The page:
The Mssrs. Repsold, most intelligent and I may say scientific gentlemen, were very prompt in making what I wanted but there was some delay in getting the Prussian standard as nobody seems to think a day is anything here. When I finally received it, I was about a week learning the peculiarities of the instruments, for it is quite clear to me that the Prussian standard has at some time received an injury although it shows no mark of any kind, and Dr. Bruhns on page 143 of his memoir in the publication of the Royal Prussian Geodetical Institute for 1870 refers to an indication of something of the sort but he does no mention what I found namely that when the standard was made vertical according to the level which accompanies it, the upper scale is not vertically over the under one. In short, I believe the instrument has been bent. In consequence of this discovery I wish to insure our instrument against the effects of a similar accident and I have therefore arranged with Dr. Förster to compare a brass line metre which I have ordered of Repsold with the German Normal Metre next winter and again early in the following summer. I might make the comparisons this sum-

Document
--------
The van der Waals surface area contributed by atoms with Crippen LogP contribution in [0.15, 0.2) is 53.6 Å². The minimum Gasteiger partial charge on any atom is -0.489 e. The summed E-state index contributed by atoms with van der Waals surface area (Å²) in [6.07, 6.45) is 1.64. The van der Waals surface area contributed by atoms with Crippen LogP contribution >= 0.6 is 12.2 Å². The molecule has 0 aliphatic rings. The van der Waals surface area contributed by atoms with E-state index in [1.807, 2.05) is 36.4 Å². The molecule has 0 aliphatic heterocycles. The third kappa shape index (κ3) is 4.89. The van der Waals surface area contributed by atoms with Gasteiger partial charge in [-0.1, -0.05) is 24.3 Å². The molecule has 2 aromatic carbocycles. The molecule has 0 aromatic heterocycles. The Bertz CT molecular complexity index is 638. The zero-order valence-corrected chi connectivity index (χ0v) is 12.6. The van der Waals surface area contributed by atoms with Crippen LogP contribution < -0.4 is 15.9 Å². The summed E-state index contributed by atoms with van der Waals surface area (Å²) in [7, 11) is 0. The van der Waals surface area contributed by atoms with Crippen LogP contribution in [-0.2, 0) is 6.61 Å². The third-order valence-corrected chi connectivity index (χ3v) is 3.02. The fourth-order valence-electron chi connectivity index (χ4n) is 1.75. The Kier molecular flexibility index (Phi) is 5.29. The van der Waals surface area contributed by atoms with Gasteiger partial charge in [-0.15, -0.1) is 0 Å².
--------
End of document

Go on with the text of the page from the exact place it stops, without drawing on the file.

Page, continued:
mer but I am unwilling to have a metre bar cast and then use it at once without allowing it some months to attain a complete recovery from the cooling process.

Both the standards belonging to the pendulums are provided with metal thermometers which work  beautifully but as the standards are used in a vertical position the weight of the metal thermometer presses on the standard when one end is up & shortens it. Consequently I compare the standards in 4 positions, viz.: 

-Prussian thermometer scale up.  U. S.   ditto. up

      "                "          "     "      "  "      "    down

      "                "          "    down "  "     "      "

      "                "           "     "     "  "     "       up